For years Norman Hogue worked with city officials in his job. Soon, he will start a job as a city official.
Hogue, 38, will be sworn in as the newest city council member in Willow Park at the July 12 meeting. He will finish the term of Brian Thornburg in Place 1 through next May.
Thornburg resigned recently to spend more time with his family and to focus on a family business.
Hogue has a background in civil engineering and worked in transportation in Waco from 2003-13. He currently works for Dunaway Associates in Fort Worth.
During his time in Waco he supervised up to 24 employees, earning promotions to traffic engineer and traffic administrator. His duties included working with an annual budget of around $3 million.
A professional engineer, Hogue has bachelors and masters degrees from Texas A&M University. He also served of city of Willow Park bond advisory committee from December 2015 to February 2016.
In addition, Hogue has designed and/or overseen the construction/reconstruction of nearly 150 traffic signals, along with many flashing displays and roundabouts in a variety of cities.
"I always thought I'd enjoy working in the public agency," said Hogue. "I'm kind of a people person."
However, Hogue was not able to make the move because his job in Waco required him to work WITH public officials, not AS a public official. But the interaction kept him intrigued about the possibility, as did working with small town government.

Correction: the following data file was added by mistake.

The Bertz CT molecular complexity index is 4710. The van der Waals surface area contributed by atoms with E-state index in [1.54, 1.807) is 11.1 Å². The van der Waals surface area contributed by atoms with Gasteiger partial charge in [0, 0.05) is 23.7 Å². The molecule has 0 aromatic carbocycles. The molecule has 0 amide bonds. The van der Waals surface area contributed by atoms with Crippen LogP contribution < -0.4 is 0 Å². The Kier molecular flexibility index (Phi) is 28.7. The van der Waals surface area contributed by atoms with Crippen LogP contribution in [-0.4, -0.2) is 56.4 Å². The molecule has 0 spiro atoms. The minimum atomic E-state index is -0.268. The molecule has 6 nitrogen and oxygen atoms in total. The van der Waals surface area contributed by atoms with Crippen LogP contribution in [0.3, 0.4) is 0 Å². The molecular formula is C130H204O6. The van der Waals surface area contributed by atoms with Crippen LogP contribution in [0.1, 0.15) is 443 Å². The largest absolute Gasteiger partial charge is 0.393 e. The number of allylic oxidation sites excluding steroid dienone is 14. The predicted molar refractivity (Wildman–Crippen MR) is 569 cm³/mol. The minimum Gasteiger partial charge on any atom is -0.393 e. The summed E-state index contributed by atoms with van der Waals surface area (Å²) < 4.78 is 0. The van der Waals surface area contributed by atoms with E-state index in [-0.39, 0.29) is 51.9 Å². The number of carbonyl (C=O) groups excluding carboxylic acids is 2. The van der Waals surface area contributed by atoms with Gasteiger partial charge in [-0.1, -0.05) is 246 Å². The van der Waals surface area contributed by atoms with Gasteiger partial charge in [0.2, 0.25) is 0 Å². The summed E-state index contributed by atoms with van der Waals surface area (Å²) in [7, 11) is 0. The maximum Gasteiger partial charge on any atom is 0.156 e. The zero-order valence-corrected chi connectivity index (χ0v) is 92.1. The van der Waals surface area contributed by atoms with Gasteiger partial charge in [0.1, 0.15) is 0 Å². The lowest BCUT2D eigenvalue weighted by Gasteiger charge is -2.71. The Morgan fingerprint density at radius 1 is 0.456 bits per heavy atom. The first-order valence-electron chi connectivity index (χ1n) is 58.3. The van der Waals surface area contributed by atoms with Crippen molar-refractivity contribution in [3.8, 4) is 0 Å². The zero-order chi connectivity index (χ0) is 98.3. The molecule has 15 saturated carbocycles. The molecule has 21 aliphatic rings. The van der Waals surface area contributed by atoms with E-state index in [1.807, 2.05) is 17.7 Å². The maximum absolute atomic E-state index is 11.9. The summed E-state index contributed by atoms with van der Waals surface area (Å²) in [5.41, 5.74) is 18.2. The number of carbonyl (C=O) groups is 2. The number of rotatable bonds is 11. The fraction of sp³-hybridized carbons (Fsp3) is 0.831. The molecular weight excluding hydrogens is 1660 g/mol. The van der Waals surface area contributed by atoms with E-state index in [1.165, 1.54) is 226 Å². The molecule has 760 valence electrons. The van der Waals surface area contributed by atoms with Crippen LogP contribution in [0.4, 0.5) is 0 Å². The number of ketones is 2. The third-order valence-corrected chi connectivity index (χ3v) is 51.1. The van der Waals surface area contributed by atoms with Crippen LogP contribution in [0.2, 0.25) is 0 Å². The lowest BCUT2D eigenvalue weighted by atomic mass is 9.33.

"Whenever we were doing a project we were often interacting with one of those sister cities," he said.
Hogue was approved by a unanimous 4-0 vote of the council.
"I met Norman at a men’s Bible retreat a bit over a year ago," said mayor pro-tem Gene Martin, who holds down the Place 2 seat. "Seems like a very good man, quite bright and interested in making the community a better place. I truly look forward to working with him."
Hogue said the unanimous approval was "confirmation that I'll be a good fit."
Hogue said working on the bond committee was also an influence in his decision to seek public office. He played a role in road improvement and a new public safety building that will replace the existing fire safety building on Stage Coach Trail.
"To me, it was kind of a no-brainer that this needed to be done," he said of the new building. "The community had a good run with this building."
He said construction is expected to begin in the spring of 2017, with completion about nine to 12 months later.
"My main goal is to provide expertise," he said of his upcoming role. "The city is going through a growing process, and I want to make sure we're building what we need to as we grow.
"We have some challenges infrastructure-wise. The citizens and the city are looking at that as a priority. You look at other successful communities, and they have a healthy mix of residential and business. Long-term you need to have that healthy mix if you're going to grow."
Hogue said that even though it’s nearly a year away, he will likely run to keep the seat when the time comes.
“I have to talk to my wife, but I’d already thought about running, obviously,” he said. “I feel being on the council I can make the most impact in the community.”
Hogue has been married to wife Brooke for 12 years. They have a son, Aiden, a second-grader at Aledo's Coder Elementary, and daughter Addison, a kindergartner at Coder. They have lived in Willow Park for two and a half years.
"My neighbors are all asking if they can complain to me now," he said with a laugh. "I tell them, let me get sworn in first."